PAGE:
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HomeQuick PostsThere is a Christian Benefit to Deconstruction.

There is a Christian Benefit to Deconstruction.

There can be a positive path of Christian reconstruction.

Biblical Christian Worldview publications have written extensively on the harmful consequences of deconstruction, spanning over two years. This comes as a result of what has been seen as a correlation between deconstruction and a drop in church attendance, and resulting loss of faith and traditional Christian practices and beliefs. Some of those articles are listed and linked below.

  • Uncovering the Destructive Strategy of Anti-Christian Writers on Popular Medium (here)
  • The 3-Step Deconstruction Process for Christians (here)
  • What Are the Four Meanings of “Deconstruction” (here)
  • Why Christian Deconstruction is so Popular (here)
  • What is Faith Deconstruction vs. Faith Recommitment (here)

How is Christian Deconstruction Defined?

Wikipedia (details here) defines Christian Deconstructionism as, “Faith deconstruction, also known as deconstructing faith, evangelical deconstruction,[1] the deconstruction movement, or simply deconstruction, is a phenomenon within American evangelicalism in which Christians rethink their faith and jettison previously held beliefs, sometimes to the point of no longer identifying as Christians.”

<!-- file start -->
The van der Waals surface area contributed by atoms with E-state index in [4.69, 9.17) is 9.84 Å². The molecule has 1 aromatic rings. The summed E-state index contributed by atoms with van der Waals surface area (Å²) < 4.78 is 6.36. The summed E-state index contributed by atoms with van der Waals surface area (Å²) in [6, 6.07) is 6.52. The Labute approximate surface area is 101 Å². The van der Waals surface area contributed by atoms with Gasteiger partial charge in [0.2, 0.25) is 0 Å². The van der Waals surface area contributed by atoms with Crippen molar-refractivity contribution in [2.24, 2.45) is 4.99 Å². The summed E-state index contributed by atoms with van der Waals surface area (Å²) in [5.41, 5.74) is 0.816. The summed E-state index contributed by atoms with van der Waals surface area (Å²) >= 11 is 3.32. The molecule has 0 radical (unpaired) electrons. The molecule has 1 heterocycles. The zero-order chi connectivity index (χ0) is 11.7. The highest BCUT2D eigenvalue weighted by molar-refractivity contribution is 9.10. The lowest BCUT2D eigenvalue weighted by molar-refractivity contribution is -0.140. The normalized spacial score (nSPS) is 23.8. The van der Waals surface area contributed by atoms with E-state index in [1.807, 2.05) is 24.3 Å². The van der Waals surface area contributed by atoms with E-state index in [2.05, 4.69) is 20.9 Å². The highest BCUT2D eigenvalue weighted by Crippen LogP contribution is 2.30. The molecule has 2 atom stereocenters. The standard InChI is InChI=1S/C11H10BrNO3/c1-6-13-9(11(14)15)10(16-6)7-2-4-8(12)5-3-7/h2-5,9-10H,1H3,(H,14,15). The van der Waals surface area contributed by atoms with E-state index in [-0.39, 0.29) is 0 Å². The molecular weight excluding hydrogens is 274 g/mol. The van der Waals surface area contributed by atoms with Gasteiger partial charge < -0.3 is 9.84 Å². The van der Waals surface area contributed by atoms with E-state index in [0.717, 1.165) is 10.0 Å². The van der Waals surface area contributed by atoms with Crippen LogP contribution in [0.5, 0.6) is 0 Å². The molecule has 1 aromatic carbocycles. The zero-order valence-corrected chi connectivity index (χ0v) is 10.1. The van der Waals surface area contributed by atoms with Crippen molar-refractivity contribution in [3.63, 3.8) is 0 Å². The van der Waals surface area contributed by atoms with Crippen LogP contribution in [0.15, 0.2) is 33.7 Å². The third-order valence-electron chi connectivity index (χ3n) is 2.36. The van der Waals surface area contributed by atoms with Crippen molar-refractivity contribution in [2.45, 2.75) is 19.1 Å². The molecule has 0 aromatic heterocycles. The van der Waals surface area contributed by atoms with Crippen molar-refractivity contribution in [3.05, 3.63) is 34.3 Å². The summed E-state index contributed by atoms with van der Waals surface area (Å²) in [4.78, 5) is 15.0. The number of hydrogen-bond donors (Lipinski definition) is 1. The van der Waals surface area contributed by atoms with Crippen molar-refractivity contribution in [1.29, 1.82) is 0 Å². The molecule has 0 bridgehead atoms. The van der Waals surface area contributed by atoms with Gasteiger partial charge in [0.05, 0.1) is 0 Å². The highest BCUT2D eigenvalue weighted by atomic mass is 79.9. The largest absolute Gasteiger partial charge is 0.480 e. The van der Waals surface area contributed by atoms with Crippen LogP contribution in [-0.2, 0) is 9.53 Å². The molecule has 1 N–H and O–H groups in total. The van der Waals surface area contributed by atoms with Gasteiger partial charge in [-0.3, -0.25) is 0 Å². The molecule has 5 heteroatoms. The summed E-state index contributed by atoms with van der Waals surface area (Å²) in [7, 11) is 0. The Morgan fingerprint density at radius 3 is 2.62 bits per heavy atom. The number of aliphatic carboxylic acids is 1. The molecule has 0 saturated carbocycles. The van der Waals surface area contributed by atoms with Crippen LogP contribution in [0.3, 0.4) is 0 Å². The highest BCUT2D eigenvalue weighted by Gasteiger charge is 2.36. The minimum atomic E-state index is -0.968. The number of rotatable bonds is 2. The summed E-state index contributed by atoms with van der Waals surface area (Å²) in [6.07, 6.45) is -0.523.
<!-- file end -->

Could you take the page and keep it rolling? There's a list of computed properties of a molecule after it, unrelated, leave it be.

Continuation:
GotQuestions.org, a Biblical Christian Q&A website (details here) similarly defines deconstruction as, “the heading most recently applied to the process of questioning, doubting, and ultimately rejecting aspects of Christian faith”

Is Deconstruction Theologically Unsound?

The answer is, no, according to its champions. The process is intended to reflect back on all that has been taught from the pulpit and discipleship classes on the Biblical Christian faith, evaluating Biblical theology from a logical secular perspective, and then rejecting what is false and rebuilding one’s faith through what remains. The outcome of this reset can be very different for each person. For many, it involves a rejection of the Christian church, for most, a rejection of the Bible as an inerrant source of core principals, and others, a rejection of Christian faith entirely (as expressed in the definitions above).